Good Morning Hatfield-McCoy!
The race start was held at the local Food City, who was a sponsor of the race. This, my friends, was awesome. Not only did Food City have water, bagels and bananas set out for the racers, but they also had the store open if you wanted to hang out inside before the race started. It was perfect race conditions weather-wise, about 50-55 degrees at the start, but that's a little cold when you're hanging out in a tank top and shorts. It was nice to not have to stand around outside shivering while we waited for the race to start.
The Food City Sign. Drumsticks? Check. Grapes? Check. Welcome for runners? Check!
Selfie in front of the sign. Come on, that's cute.
At about ten of seven, we were called outside for a few pre-race announcements and then, at the sound of the shotgun blast, we were off.
The start line. I love this.
Once the race started, I took the opportunity to make a last-minute run to the restroom since there were no lines. I noticed there was a timing chip on our bib, so it wouldn't matter when we actually started. I think we were literally one of the last 5 people to start. Unfortunately, it wasn't until I crossed the start line that I noticed that we didn't run over a timing mat. Whoops. This race WOULD be gun time, rather than chip time. Oh well. Considering we were about to run up a mountain, I wasn't all that concerned about my time anyway.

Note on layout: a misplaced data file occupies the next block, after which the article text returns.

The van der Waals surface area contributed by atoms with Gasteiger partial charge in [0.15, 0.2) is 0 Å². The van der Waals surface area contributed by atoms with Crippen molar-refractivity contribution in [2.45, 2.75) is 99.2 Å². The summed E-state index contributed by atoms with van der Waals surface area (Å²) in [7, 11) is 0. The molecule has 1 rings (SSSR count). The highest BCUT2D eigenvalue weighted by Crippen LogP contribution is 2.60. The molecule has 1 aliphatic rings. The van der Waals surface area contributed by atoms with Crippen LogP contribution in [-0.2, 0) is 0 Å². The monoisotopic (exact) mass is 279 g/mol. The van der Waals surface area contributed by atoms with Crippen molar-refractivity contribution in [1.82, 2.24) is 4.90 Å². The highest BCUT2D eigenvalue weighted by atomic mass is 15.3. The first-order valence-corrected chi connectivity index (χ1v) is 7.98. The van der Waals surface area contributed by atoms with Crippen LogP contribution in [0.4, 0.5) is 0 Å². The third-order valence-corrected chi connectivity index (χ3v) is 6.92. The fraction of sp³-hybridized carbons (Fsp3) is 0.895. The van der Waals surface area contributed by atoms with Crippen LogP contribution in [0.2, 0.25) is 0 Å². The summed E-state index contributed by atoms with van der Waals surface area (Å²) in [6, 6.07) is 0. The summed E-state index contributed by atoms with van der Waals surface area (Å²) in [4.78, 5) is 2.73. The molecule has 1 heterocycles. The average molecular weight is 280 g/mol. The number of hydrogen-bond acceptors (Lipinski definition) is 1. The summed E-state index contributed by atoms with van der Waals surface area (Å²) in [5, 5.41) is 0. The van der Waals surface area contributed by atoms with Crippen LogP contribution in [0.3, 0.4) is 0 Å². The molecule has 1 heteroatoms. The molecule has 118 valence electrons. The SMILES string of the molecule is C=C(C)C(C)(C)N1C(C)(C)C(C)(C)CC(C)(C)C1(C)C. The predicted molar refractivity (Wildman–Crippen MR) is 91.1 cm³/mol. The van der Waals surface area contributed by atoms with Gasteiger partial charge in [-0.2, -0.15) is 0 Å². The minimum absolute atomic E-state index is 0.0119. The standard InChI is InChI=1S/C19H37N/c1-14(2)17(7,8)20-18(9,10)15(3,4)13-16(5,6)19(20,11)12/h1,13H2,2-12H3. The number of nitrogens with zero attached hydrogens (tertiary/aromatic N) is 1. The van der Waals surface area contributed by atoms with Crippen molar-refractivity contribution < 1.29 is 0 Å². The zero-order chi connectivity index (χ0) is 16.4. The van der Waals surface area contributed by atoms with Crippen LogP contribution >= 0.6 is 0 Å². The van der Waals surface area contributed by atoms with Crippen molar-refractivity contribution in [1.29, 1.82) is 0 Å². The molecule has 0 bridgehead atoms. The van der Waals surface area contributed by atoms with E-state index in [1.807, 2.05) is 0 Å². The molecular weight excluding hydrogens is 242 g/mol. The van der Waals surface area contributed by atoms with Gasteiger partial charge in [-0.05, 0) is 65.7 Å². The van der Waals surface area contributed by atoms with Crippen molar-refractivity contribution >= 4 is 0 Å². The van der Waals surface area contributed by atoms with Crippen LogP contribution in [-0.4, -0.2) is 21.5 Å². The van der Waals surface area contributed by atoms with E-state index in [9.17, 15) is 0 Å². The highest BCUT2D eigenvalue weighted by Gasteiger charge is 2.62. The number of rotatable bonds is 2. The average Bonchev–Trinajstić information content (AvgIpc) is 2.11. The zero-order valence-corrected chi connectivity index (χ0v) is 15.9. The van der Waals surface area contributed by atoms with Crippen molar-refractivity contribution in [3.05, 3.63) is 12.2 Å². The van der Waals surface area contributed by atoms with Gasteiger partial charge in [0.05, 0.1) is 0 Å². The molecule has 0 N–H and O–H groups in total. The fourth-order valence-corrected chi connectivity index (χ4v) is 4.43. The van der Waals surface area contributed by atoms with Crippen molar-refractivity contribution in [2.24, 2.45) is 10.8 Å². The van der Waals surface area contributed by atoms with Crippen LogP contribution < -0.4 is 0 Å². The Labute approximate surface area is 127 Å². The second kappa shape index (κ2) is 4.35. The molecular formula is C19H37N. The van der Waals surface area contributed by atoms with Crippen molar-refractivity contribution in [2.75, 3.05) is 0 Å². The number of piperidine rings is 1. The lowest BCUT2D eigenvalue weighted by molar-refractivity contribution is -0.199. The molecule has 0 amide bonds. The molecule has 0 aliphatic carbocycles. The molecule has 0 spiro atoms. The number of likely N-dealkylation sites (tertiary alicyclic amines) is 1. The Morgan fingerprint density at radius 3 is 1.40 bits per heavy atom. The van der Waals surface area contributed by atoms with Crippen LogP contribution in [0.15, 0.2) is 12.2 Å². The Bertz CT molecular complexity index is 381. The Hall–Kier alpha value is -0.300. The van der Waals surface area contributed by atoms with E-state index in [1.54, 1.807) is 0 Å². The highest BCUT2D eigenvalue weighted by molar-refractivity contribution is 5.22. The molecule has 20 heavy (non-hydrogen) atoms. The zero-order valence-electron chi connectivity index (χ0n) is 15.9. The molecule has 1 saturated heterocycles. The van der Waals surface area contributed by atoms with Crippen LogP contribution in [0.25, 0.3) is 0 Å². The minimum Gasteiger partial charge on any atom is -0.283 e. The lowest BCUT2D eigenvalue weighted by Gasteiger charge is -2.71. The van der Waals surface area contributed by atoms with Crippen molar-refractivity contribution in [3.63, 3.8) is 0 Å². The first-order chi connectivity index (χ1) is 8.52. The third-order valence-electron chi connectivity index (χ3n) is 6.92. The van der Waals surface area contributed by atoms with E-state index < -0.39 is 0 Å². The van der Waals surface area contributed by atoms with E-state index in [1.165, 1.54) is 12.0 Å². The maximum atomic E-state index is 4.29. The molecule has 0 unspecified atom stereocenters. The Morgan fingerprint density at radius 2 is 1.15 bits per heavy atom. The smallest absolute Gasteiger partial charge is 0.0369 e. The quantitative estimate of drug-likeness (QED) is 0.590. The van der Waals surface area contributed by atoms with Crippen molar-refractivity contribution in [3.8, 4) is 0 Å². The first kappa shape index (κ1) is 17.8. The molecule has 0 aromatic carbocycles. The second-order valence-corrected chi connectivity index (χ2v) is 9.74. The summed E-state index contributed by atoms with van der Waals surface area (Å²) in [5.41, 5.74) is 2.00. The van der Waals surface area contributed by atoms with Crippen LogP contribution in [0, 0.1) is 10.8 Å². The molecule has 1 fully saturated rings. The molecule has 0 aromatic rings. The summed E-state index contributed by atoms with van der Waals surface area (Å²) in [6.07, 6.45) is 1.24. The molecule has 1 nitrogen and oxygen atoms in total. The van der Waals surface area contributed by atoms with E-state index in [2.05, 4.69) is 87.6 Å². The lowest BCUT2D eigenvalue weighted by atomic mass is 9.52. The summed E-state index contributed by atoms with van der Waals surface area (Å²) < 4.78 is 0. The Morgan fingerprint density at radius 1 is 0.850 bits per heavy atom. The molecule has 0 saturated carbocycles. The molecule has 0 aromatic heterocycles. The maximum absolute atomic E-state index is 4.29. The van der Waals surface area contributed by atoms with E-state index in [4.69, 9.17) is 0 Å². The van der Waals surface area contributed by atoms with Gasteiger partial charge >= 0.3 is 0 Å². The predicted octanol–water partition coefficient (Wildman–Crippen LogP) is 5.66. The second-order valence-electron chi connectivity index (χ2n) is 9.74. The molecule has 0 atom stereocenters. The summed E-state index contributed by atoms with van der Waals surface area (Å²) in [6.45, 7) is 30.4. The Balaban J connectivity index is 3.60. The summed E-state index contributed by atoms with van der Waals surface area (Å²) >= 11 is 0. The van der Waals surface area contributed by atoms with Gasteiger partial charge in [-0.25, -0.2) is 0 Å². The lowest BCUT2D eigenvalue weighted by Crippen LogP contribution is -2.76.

Everyone who started ahead of us.
As I mentioned previously, the weather at this point was perfect - Nice and cool. We headed out of Williamson and towards Blackberry Mountain. We immediately noticed hand-written signs along the course welcoming back runners from the previous year. How cool is that? Nice touch, H-M. The course was beautiful and not too hilly for the first five miles or so. It wasn't flat, but nothing terrible. Dudley and I kept a nice easy pace, knowing that we had a beast to climb soon. How bad of a beast? Take a look at this:
Hello Blackberry Mountain!
My goal for this climb was to run at pace as long as I could and then walk. This was actually really stupid of me because if I had just slowed down a little bit, I could have made it up the entire thing running. But as it was, I burned myself out about 75% of the way up and had to walk a little bit. Just a little bit though, then I ran the remaining. It was glorious to see this sign:
As happy as I was to not be running up the mountain anymore, the run down was actually harder on me. I'm not a great descender. I know you're supposed to lean into the hill and let gravity do it's job, but that's a hard thing to do when you're literally running down a mountain. Anytime I got some decent speed, I felt like I was going to blow out a knee or go careening down the mountainside. Fortunately, I did neither, but the descent beat me up pretty badly. I knew I was going to feel that the next day.
After the mountain, mile 8 or so, Dudley and I separated. I needed a restroom and he was having a great run, so I told him to keep going. My intent was to pick up my pace and try to catch him, but it turned out that miles 8.5 - 10 were prime photo taking opportunities, so that kind of went out the window. Photos of what, you ask? Well, how about Sparky - The World's Smallest Horse? Or the infamous moonshine water stop?
I have no idea if he's actually the World's Smallest, but he's pretty darn small.
And then you have these guys around Mile 9.